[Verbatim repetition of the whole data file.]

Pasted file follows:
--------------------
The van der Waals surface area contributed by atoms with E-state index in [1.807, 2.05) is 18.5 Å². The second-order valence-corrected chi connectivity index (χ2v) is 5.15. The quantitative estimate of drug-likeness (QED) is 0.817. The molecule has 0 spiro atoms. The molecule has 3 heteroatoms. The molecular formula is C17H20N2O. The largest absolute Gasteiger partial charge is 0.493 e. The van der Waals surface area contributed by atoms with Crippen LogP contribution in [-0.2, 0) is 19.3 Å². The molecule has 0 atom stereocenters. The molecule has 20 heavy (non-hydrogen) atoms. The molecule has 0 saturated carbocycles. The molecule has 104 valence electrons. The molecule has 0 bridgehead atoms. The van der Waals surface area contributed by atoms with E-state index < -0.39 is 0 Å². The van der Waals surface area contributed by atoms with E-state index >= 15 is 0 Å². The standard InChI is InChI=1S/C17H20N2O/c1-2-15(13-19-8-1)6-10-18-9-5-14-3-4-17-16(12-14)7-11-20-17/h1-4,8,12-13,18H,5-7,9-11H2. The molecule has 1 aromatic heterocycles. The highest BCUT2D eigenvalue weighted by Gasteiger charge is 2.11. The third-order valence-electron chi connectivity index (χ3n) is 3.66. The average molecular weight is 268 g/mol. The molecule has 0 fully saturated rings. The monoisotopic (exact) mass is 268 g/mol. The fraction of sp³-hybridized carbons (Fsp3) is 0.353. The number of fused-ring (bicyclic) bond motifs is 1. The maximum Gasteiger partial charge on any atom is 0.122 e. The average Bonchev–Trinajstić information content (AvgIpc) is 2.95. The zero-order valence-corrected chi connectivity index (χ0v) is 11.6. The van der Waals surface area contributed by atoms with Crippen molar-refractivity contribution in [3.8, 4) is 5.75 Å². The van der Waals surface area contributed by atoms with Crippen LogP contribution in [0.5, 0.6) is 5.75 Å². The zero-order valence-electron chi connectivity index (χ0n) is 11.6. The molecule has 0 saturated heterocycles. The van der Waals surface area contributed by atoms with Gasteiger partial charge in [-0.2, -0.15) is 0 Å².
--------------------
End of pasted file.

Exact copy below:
The van der Waals surface area contributed by atoms with E-state index in [1.807, 2.05) is 18.5 Å². The second-order valence-corrected chi connectivity index (χ2v) is 5.15. The quantitative estimate of drug-likeness (QED) is 0.817. The molecule has 0 spiro atoms. The molecule has 3 heteroatoms. The molecular formula is C17H20N2O. The largest absolute Gasteiger partial charge is 0.493 e. The van der Waals surface area contributed by atoms with Crippen LogP contribution in [-0.2, 0) is 19.3 Å². The molecule has 0 atom stereocenters. The molecule has 20 heavy (non-hydrogen) atoms. The molecule has 0 saturated carbocycles. The molecule has 104 valence electrons. The molecule has 0 bridgehead atoms. The van der Waals surface area contributed by atoms with E-state index < -0.39 is 0 Å². The van der Waals surface area contributed by atoms with E-state index >= 15 is 0 Å². The standard InChI is InChI=1S/C17H20N2O/c1-2-15(13-19-8-1)6-10-18-9-5-14-3-4-17-16(12-14)7-11-20-17/h1-4,8,12-13,18H,5-7,9-11H2. The molecule has 1 aromatic heterocycles. The highest BCUT2D eigenvalue weighted by Gasteiger charge is 2.11. The third-order valence-electron chi connectivity index (χ3n) is 3.66. The average molecular weight is 268 g/mol. The molecule has 0 fully saturated rings. The monoisotopic (exact) mass is 268 g/mol. The fraction of sp³-hybridized carbons (Fsp3) is 0.353. The number of fused-ring (bicyclic) bond motifs is 1. The maximum Gasteiger partial charge on any atom is 0.122 e. The average Bonchev–Trinajstić information content (AvgIpc) is 2.95. The zero-order valence-corrected chi connectivity index (χ0v) is 11.6. The van der Waals surface area contributed by atoms with Crippen molar-refractivity contribution in [3.8, 4) is 5.75 Å². The van der Waals surface area contributed by atoms with Crippen LogP contribution in [0.5, 0.6) is 5.75 Å². The zero-order valence-electron chi connectivity index (χ0n) is 11.6. The molecule has 0 saturated heterocycles. The van der Waals surface area contributed by atoms with Gasteiger partial charge in [-0.2, -0.15) is 0 Å².